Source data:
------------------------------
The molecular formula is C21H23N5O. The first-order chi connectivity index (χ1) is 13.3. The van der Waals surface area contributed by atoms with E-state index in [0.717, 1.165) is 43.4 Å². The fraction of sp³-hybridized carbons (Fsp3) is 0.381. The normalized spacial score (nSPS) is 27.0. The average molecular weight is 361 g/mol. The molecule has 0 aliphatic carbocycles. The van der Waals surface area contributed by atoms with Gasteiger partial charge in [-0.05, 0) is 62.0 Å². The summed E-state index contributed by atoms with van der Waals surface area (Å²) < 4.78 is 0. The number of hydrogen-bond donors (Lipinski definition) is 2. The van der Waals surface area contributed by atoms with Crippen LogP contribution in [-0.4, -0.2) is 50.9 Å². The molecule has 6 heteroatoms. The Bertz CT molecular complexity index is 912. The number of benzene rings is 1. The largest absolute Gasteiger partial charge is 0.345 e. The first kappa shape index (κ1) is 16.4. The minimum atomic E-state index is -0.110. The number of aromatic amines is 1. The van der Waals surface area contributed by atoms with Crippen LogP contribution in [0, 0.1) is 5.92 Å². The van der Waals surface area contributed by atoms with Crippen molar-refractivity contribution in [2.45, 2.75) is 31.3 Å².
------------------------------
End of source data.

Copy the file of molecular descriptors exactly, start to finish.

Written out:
The molecular formula is C21H23N5O. The first-order chi connectivity index (χ1) is 13.3. The van der Waals surface area contributed by atoms with E-state index in [0.717, 1.165) is 43.4 Å². The fraction of sp³-hybridized carbons (Fsp3) is 0.381. The normalized spacial score (nSPS) is 27.0. The average molecular weight is 361 g/mol. The molecule has 0 aliphatic carbocycles. The van der Waals surface area contributed by atoms with Gasteiger partial charge in [-0.05, 0) is 62.0 Å². The summed E-state index contributed by atoms with van der Waals surface area (Å²) < 4.78 is 0. The number of hydrogen-bond donors (Lipinski definition) is 2. The van der Waals surface area contributed by atoms with Crippen LogP contribution in [-0.4, -0.2) is 50.9 Å². The molecule has 6 heteroatoms. The Bertz CT molecular complexity index is 912. The number of benzene rings is 1. The largest absolute Gasteiger partial charge is 0.345 e. The first kappa shape index (κ1) is 16.4. The minimum atomic E-state index is -0.110. The number of aromatic amines is 1. The van der Waals surface area contributed by atoms with Crippen LogP contribution in [0, 0.1) is 5.92 Å². The van der Waals surface area contributed by atoms with Crippen molar-refractivity contribution in [2.45, 2.75) is 31.3 Å².